News: Nation-State Cyber-Attack Tools Enter Black Market, With Rise In Ransomware As A Service
Cyber-attacks are on the rise globally, accelerated further after the pandemic forced the world into a remote workforce and a digitized ecosystem. In India, cyber-attacks have doubled in the past three years, according to University of Surrey research, with enterprises the most common target of these attacks.
Air India experienced a devastating cyber-attack in February, with 4.5 million customers having their data compromised, prompting the enterprise to encourage all of its customers to change their passwords. In January, Indian payment provider Juspay experienced a data breach, with 35 million customers having their data, including card information and fingerprint scans, released on the dark web for anyone to buy.
India is ranked among the top-3 most frequently attacked company for years, according to our own Cyber Readiness Report 2020/2021. With 1.15 billion phones and 700 million internet users, India exposes a vulnerable and large user base and plenty of surfaces for cyber-attacks to take off.
One of the most well-known cyber-attacks was the WannaCry attack, a worldwide ransomware cyber-attack occurring in May 2017 using the WannaCry cryptoworm. This attack targeted computers running Microsoft Windows, encrypting data and extorting money out of victims with ransom threats. This attack used the EternalBlue exploit to gain access, an exploit developed by the U.S. National Security Agency (NSA) and leaked by a hacker group called the Shadow Brokers, a name referencing a character in the video game series Mass Effect. The SolarWinds supply chain attack from May was also launched by nation-state attackers, with threat actors accessing Orion users’ networks with a trojan hiding in software updates.
So, why should businesses care about ransomware attacks, especially when most attacks seem to be against public sectors? Simply because, while the attacks on public sector get vast coverage and close attention, truth is, there are many more attacks on SMEs – successful ones at that, but those are simply not as visible, so they’re not making the news. Research shows: small businesses are a ripe target for attackers – with 71% of ransomware attacks occurring on small businesses. Attackers do not discriminate in the end who they attack, with all targets being a potential asset and income source, regardless of scale. Businesses also store large amounts of sensitive and personal data about clients and employees, which is potentially useful information for any attacker looking to scope out future targets.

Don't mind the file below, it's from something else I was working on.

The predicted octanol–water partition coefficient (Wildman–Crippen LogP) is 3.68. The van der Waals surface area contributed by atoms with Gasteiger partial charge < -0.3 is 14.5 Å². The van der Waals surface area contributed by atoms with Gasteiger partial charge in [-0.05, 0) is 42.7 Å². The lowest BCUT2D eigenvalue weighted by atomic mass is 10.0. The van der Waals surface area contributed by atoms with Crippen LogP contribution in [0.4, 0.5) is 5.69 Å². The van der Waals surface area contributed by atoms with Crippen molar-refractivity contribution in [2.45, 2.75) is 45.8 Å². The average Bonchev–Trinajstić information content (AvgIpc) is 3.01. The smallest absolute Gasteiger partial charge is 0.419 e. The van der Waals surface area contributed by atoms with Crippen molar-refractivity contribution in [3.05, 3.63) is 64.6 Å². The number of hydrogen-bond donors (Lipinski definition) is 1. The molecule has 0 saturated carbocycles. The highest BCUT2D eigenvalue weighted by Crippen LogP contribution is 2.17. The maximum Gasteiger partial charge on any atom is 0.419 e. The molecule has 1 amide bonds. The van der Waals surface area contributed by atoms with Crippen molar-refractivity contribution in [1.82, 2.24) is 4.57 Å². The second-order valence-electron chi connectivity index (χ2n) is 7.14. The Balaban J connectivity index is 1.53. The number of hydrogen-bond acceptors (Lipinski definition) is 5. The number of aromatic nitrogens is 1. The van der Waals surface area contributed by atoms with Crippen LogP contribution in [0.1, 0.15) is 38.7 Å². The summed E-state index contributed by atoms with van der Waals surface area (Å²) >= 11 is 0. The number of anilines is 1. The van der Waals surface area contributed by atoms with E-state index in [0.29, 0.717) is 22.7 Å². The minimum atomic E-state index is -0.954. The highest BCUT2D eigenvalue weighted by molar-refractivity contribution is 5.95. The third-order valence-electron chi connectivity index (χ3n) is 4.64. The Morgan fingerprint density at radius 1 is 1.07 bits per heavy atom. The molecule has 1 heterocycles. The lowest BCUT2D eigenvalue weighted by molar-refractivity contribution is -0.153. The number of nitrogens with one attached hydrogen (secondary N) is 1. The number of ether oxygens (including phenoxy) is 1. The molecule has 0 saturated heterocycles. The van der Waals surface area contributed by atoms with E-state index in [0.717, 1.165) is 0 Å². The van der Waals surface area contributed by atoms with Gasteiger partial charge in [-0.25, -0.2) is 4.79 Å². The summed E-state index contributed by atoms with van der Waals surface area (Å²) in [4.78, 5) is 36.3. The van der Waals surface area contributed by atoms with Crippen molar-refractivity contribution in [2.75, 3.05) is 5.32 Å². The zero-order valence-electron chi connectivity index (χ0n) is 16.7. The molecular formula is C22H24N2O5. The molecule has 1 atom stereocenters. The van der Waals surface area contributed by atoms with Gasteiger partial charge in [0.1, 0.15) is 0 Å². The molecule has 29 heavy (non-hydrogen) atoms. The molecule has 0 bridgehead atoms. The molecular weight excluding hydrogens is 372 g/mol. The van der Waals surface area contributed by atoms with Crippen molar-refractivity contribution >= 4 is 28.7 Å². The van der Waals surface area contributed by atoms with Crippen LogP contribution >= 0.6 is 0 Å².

Ransomware as a Service (RaaS) groups coordinate supply chain attacks, with the operators of the Maze RaaS using data extortion as a tactic to pressure their victims into paying ransoms, netting an estimated $75 million from their victims, according to a report by security firm Analyst1. These attacks not only hurt the victims directly but also inspires tactics for fringe groups of cyber terrorists to deploy in future attacks. Research and consulting company Gartner, Inc, predicts that in 2024, cyber-attacks will be so damaging to critical infrastructure that a member of the G20 could retaliate with a declared physical attack.
Cyber-attacks don’t just target companies for financial gain, there’s a myriad of different motives behind cyber-attacks, each as troubling as the last. Nation-state attacks might be launched as an attempt to gain tactical espionage and military information, for example. Cyber-attacks are also utilized in efforts to spread disinformation and influence public opinion or government decisions. This means cyber-attacks aren’t always high-tech and utilizing state-of-the-art technology, but can be as easy as posting misinformation on social media and using social engineering to spread misdirection as far as possible, into the reaches of the Indian public.